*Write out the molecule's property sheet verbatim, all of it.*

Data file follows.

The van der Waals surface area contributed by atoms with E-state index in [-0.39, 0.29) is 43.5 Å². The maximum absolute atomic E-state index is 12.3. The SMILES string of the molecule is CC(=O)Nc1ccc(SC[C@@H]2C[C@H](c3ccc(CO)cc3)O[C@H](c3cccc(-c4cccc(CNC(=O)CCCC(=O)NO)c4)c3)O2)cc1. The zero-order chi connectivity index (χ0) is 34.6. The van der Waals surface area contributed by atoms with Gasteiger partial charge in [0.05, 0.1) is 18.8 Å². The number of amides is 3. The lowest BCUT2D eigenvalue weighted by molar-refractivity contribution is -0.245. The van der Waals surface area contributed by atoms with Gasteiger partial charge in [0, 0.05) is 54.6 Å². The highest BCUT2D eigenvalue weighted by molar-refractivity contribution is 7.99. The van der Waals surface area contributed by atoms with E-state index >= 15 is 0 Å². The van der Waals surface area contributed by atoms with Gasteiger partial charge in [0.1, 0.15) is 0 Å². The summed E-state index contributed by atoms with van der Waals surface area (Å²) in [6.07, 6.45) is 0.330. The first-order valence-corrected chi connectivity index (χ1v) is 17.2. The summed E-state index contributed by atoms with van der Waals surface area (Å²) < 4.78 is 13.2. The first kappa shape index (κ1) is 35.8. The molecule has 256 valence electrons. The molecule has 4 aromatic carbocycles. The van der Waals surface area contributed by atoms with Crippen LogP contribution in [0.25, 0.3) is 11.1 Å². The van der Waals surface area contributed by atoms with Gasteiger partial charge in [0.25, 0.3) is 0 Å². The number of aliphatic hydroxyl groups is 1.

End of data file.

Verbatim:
The van der Waals surface area contributed by atoms with E-state index in [-0.39, 0.29) is 43.5 Å². The maximum absolute atomic E-state index is 12.3. The SMILES string of the molecule is CC(=O)Nc1ccc(SC[C@@H]2C[C@H](c3ccc(CO)cc3)O[C@H](c3cccc(-c4cccc(CNC(=O)CCCC(=O)NO)c4)c3)O2)cc1. The zero-order chi connectivity index (χ0) is 34.6. The van der Waals surface area contributed by atoms with Gasteiger partial charge in [0.05, 0.1) is 18.8 Å². The number of amides is 3. The lowest BCUT2D eigenvalue weighted by molar-refractivity contribution is -0.245. The van der Waals surface area contributed by atoms with Gasteiger partial charge in [0, 0.05) is 54.6 Å². The highest BCUT2D eigenvalue weighted by molar-refractivity contribution is 7.99. The van der Waals surface area contributed by atoms with E-state index >= 15 is 0 Å². The van der Waals surface area contributed by atoms with Gasteiger partial charge in [0.1, 0.15) is 0 Å². The summed E-state index contributed by atoms with van der Waals surface area (Å²) in [6.07, 6.45) is 0.330. The first-order valence-corrected chi connectivity index (χ1v) is 17.2. The summed E-state index contributed by atoms with van der Waals surface area (Å²) < 4.78 is 13.2. The first kappa shape index (κ1) is 35.8. The molecule has 256 valence electrons. The molecule has 4 aromatic carbocycles. The van der Waals surface area contributed by atoms with Crippen LogP contribution in [0.25, 0.3) is 11.1 Å². The van der Waals surface area contributed by atoms with Gasteiger partial charge in [0.25, 0.3) is 0 Å². The number of aliphatic hydroxyl groups is 1.